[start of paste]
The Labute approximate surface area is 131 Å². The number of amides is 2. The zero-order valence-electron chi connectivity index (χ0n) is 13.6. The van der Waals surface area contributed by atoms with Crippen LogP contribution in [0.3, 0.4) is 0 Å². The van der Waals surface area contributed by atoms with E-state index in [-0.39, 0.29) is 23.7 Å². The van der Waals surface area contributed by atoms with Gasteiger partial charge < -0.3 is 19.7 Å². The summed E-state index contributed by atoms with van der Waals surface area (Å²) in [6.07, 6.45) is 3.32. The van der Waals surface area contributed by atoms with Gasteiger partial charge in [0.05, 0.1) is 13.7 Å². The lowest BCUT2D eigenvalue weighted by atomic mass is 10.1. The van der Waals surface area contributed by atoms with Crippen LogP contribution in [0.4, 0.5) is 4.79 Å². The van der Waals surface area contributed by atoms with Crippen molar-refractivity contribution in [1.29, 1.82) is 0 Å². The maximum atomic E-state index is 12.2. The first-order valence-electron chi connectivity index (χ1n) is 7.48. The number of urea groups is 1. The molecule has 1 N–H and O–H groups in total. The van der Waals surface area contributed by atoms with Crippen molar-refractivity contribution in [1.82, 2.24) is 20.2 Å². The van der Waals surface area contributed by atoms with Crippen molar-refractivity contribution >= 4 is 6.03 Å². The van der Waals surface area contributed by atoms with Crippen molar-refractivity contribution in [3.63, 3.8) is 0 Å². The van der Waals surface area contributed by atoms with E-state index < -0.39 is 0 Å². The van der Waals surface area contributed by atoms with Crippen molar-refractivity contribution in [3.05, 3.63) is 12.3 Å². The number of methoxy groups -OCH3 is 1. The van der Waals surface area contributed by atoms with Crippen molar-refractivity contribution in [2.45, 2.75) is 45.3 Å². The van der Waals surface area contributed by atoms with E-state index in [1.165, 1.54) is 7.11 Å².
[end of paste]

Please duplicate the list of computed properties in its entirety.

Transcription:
The Labute approximate surface area is 131 Å². The number of amides is 2. The zero-order valence-electron chi connectivity index (χ0n) is 13.6. The van der Waals surface area contributed by atoms with Crippen LogP contribution in [0.3, 0.4) is 0 Å². The van der Waals surface area contributed by atoms with E-state index in [-0.39, 0.29) is 23.7 Å². The van der Waals surface area contributed by atoms with Gasteiger partial charge < -0.3 is 19.7 Å². The summed E-state index contributed by atoms with van der Waals surface area (Å²) in [6.07, 6.45) is 3.32. The van der Waals surface area contributed by atoms with Gasteiger partial charge in [0.05, 0.1) is 13.7 Å². The lowest BCUT2D eigenvalue weighted by atomic mass is 10.1. The van der Waals surface area contributed by atoms with Crippen LogP contribution in [0.4, 0.5) is 4.79 Å². The van der Waals surface area contributed by atoms with Crippen molar-refractivity contribution in [1.29, 1.82) is 0 Å². The maximum atomic E-state index is 12.2. The first-order valence-electron chi connectivity index (χ1n) is 7.48. The number of urea groups is 1. The molecule has 1 N–H and O–H groups in total. The van der Waals surface area contributed by atoms with Crippen molar-refractivity contribution in [1.82, 2.24) is 20.2 Å². The van der Waals surface area contributed by atoms with Crippen molar-refractivity contribution >= 4 is 6.03 Å². The van der Waals surface area contributed by atoms with Crippen molar-refractivity contribution in [3.63, 3.8) is 0 Å². The van der Waals surface area contributed by atoms with E-state index < -0.39 is 0 Å². The van der Waals surface area contributed by atoms with Crippen molar-refractivity contribution in [3.05, 3.63) is 12.3 Å². The number of methoxy groups -OCH3 is 1. The van der Waals surface area contributed by atoms with Crippen molar-refractivity contribution in [2.45, 2.75) is 45.3 Å². The van der Waals surface area contributed by atoms with E-state index in [1.165, 1.54) is 7.11 Å².